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What to do on the allotment in early autumn

Posted by Guy Barter on 01 Oct 2010 at 02:09 PM

Mild rainy weather will promote more leaf disease but with crops coming to an end it is not serious, and in any case there are few remedies open to gardeners.  At some stage cold weather will arrive bringing all the tender crops to an end and finally closing the allotment cycle for 2010. In the meantime, little remains to do but gather crops and clear land to prepare for next year.  

 

• Cucumbers and pumpkins have already been uprooted and raked into rows of vegetation to dry out before composting.  Other crops of sweet corn, tomatoes, squash, courgettes, gourds, sweet potatoes will meet the same fate as the foliage dies back.

 

• Nasty little toothy marks area appearing on squashes and they have been hustled into storage and safety.

 

• Weeds left behind as the crops are scrapped are uprooted with a heavy hoe and raked up too – these will be consigned to the bonfire as they dry out.  As ever there are numerous small ones and a glyphosate/diquat mixture (Westland Resolva 24Hr Action) will be applied – diquat works well in damp cool weather and is potent enough to kill small weeds.

 

• The bare ground left behind may well sprout a crop of cold resistant nettles and chickweed with will be dug in or sprayed out later, before they flower, as a kind of green manure.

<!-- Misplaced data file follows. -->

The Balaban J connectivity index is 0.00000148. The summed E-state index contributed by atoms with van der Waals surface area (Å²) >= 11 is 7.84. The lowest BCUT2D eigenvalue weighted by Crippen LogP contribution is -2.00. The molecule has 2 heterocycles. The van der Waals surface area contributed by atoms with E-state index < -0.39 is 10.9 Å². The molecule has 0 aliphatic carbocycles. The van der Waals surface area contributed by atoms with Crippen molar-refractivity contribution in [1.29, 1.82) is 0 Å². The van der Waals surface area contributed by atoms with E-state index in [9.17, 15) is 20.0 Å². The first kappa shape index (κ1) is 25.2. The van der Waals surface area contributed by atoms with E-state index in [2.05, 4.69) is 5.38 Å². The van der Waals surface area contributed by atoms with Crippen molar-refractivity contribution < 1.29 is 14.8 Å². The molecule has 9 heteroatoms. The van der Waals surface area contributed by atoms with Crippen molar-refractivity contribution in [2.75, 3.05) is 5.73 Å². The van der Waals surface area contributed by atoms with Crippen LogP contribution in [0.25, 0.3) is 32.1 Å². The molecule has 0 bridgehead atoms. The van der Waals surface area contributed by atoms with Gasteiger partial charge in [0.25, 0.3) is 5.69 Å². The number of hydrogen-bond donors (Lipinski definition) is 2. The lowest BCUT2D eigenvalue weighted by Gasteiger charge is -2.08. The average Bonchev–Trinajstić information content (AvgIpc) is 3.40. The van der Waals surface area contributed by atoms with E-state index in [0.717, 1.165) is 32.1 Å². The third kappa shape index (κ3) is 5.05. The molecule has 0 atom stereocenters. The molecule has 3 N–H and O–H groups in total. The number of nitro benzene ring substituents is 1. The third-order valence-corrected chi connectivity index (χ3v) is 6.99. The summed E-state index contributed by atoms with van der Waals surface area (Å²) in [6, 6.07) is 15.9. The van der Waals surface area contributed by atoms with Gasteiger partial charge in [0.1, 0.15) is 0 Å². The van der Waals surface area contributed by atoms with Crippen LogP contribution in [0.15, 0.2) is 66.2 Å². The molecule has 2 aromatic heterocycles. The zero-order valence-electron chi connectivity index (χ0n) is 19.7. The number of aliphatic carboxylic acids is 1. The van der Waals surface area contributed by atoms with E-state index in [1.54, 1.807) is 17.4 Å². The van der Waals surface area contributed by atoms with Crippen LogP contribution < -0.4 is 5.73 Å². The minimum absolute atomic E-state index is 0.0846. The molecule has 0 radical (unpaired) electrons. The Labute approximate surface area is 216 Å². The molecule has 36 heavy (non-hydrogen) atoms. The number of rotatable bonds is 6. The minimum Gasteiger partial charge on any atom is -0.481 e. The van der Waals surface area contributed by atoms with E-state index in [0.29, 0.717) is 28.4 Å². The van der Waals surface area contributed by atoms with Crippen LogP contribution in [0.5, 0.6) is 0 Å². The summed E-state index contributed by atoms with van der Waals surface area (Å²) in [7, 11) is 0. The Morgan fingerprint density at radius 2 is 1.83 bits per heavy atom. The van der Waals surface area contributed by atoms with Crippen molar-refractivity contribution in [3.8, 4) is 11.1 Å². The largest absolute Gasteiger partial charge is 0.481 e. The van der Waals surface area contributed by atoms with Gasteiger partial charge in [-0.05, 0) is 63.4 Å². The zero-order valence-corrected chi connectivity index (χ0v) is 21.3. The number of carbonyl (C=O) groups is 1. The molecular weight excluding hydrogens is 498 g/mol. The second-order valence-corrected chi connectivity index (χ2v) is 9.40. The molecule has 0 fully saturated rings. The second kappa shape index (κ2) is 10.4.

• Potatoes must be gathered now and in theory any with foliage remaining should be prepared for lifting by destroying their foliage.  The tubers should then be left for two weeks for the skins to harden. In fact I think I will leave them to bulk up a bit more.  Tubers deteriorate if left in the soil after mid-October but I am happy to take that chance.  In any case the potato store needs re-organising as the crop is a little heavier than anticipated.

 

•  I was rather surprised to see quite large, lanky plants set out in the Wisley trials.  I would expect such plants to mature too early, be damaged by frost or be so wind-rocked as to fail.  My plants are the opposite – rather too small for full confidence.   They are growing slowly in module trays and rather than feed them it is best to put them out soon, small thought they are, protected by slug controls and fleece.  Once in the soil they will, I hope, put on a spurt of growth before winter.

 

• Weeding continues with nettles becoming troublesome in the leeks, and as soon as the soil dries all remaining crops will be hoed – this will greatly hold weeds back.

 

• The allotment water supply is turned off on Saturday and drained down for winter.  The soil is still dry at depth with dusty conditions in the centre of the potato ridges for example, but this no longer matters as the cool days and longer nights limit plant water requirements.

 

• Carrot fly is still on the wing and the carrots must remain covered as a third generation of this pest will appear in the autumn.  Although it is said to be of no significance in commerce, I feel it is actually quite damaging in an allotment situation.

 

• Some crops are still yielding and are worth covering with fleece – French beans and peppers for example.  Some are already covered and need picking over to remove rots. 

 

• Produce is being gathered into the store shed with all the pumpkins, and most the squash not retrieved. Red cabbage is next, but the white storing cabbage bolted in June and replacement plants do not look as if they are going to come to anything.

 

 

 

 

 

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